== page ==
Melinda had a more corporate approach. She ran a framework-driven operation and had developed a set of templates and exercises that she swore worked for everyone, no matter their situation. For her to become my coach, I would have to complete a discovery package asking about my strengths, weaknesses, fears, and so on. It would take a few hours to complete. The discovery package would theoretically reveal my values, dreams, fears, goals, insecurities, limiting beliefs, true motivations, and everything else. This first phase of coaching—the assessment—would cost $7,000. I was confused. If I have enough insight to complete an assignment like this before even starting, why do I need a coach?
My takeaway: Perhaps I don’t value myself enough to spend $7,000 to fill out a 50-page template that will turn my life story into a series of data points for analysis. Or, if people really do spend this kind of money to do homework assignments as adults, maybe I should switch fields and become a life coach myself!
The Covert Hustler
Hope was the most spiritual of all the coaches. She ran meditation retreats, focused on supporting women through life changes, and generally emitted more empathy than the others. Yet she remained grounded in reality and was not too far gone down the path of reiki and crystal healing. During our call, she asked about my values in life and business. We talked about leadership and navigating through murky times. We also talked about life goals, and she led me on a meditative visualization. It’s not the kind of thing I’m usually game for, but she made me very comfortable. Hope skillfully toggled between spiritual connectivity with a greater purpose and real-world savvy. She understood both my feelings and plans. I felt vulnerable and empowered. Maybe she was the one. At the end of our initial call, I thanked her and said I would think it over for a day or two, and let her know.
Her response took me by surprise. She offered, “Of course. I just want you to keep in mind that it sounds like solid leadership is very important to you and your business right now. Do you know what studies have shown to be the most important characteristic of a good leader? It’s quick decision-making. You should quickly make gut-driven decisions as soon as you know something is right.”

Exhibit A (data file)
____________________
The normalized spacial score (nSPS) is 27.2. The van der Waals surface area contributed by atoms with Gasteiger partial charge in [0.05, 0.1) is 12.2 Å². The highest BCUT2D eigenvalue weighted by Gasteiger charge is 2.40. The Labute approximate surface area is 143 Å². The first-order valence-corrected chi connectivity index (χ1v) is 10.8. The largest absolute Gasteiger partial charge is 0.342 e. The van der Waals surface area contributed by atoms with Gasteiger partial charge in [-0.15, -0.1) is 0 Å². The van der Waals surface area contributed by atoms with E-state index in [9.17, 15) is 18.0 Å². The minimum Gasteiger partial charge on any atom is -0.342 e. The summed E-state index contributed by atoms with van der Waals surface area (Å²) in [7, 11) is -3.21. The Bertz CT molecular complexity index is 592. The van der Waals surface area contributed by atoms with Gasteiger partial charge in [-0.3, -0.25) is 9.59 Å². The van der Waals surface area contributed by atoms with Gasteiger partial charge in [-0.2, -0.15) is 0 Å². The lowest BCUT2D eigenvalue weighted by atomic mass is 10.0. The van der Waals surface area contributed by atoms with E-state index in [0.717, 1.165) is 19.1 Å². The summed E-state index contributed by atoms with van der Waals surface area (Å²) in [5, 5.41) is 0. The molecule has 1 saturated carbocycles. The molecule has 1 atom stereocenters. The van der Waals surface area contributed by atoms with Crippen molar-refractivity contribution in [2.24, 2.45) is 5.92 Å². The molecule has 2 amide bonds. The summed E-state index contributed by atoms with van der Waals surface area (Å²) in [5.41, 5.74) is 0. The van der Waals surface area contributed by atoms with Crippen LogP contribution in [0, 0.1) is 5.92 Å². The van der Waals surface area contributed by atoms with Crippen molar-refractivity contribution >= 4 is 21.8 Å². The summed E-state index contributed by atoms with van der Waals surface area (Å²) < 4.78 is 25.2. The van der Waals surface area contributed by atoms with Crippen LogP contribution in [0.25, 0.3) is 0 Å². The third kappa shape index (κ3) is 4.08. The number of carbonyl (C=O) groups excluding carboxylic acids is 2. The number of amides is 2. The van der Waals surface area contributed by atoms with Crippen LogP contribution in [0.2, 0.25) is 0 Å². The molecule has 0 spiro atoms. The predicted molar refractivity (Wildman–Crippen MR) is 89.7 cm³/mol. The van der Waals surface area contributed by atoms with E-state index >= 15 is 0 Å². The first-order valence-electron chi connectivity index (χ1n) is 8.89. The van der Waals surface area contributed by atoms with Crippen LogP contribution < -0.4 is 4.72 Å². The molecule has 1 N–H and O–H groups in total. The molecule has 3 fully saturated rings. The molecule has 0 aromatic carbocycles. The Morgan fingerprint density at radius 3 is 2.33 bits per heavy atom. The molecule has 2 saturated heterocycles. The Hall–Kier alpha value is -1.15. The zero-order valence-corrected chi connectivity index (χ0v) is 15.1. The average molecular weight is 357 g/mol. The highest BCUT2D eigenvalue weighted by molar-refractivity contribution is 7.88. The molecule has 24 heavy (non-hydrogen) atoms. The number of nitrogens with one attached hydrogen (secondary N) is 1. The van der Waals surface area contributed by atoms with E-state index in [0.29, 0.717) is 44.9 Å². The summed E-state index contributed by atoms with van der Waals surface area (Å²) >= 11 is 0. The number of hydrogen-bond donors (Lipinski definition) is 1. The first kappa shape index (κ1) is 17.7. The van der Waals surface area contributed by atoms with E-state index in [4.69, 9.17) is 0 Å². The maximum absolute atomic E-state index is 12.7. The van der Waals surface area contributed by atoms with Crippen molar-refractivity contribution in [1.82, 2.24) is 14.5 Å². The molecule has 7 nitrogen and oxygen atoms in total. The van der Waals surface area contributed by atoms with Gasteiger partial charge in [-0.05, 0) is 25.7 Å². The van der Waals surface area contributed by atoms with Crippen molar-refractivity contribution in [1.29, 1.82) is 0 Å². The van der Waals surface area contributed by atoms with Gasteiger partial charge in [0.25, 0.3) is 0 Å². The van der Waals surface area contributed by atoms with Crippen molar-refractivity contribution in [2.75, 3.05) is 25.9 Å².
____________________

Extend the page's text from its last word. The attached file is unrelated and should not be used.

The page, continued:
Whoa, full stop.
My takeaway: This final moment of harmless manipulation closed the door on the most promising relationship in my coaching lineup. We entrepreneurs know how to spot a hustle, and don’t enjoy being on the wrong end of one.
The Horse Trader
Finally, Larissa—the “celebrity coach.” Larissa had the most impressive website, shout-outs from well-known personalities, a few books, and a Twitter account seemingly brimming with followers. It was worth a call, even if I wouldn’t be able to afford her time.
During our initial call, I shared some background about my challenges and why I was seeking coaching. In response, as if to also share, she told me about her life. I learned that she had been married three times and was abused as a child. And she boasted about success with a previous coaching client whom she had empowered to finally achieve their dream of speaking on stage. I racked my brain. What did all this have to do with me? But I hung in there.
Larissa also made an interesting offer. She usually charged corporate clients $25,000 and up (allegedly). But she offered not to charge me at all. Instead, she suggested a quid-pro-quo. She would provide coaching, and I would offer business and strategy consulting on a new venture she was working on. It seemed a little off-beat, but I was willing to listen.
Under this proposed arrangement, she would also be my client. I didn’t know if I wanted to muddy up the sanctity of a coaching relationship by also making myself professionally accountable to her. Still, I decided to give it a shot.
As it turns out, “free” coaching didn’t mean free at all. Even quid-pro-quo looked like it might turn into quo-pro-quo. Not only did our coaching sessions amount to a churn at the rumor mill, but I now owed her my time as a business consultant in return for this gossip session about her life.
My takeaway: There’s no such thing as a good deal. You will always get a maximum of what you pay for.
And so, my search for a life coach hit some snags. I still haven’t found my Wendy Rhoades. But I did gain something valuable in choosing not to hire any of them—a reminder of some basic human truths, and a journey back to what I had been looking for all along: my gut.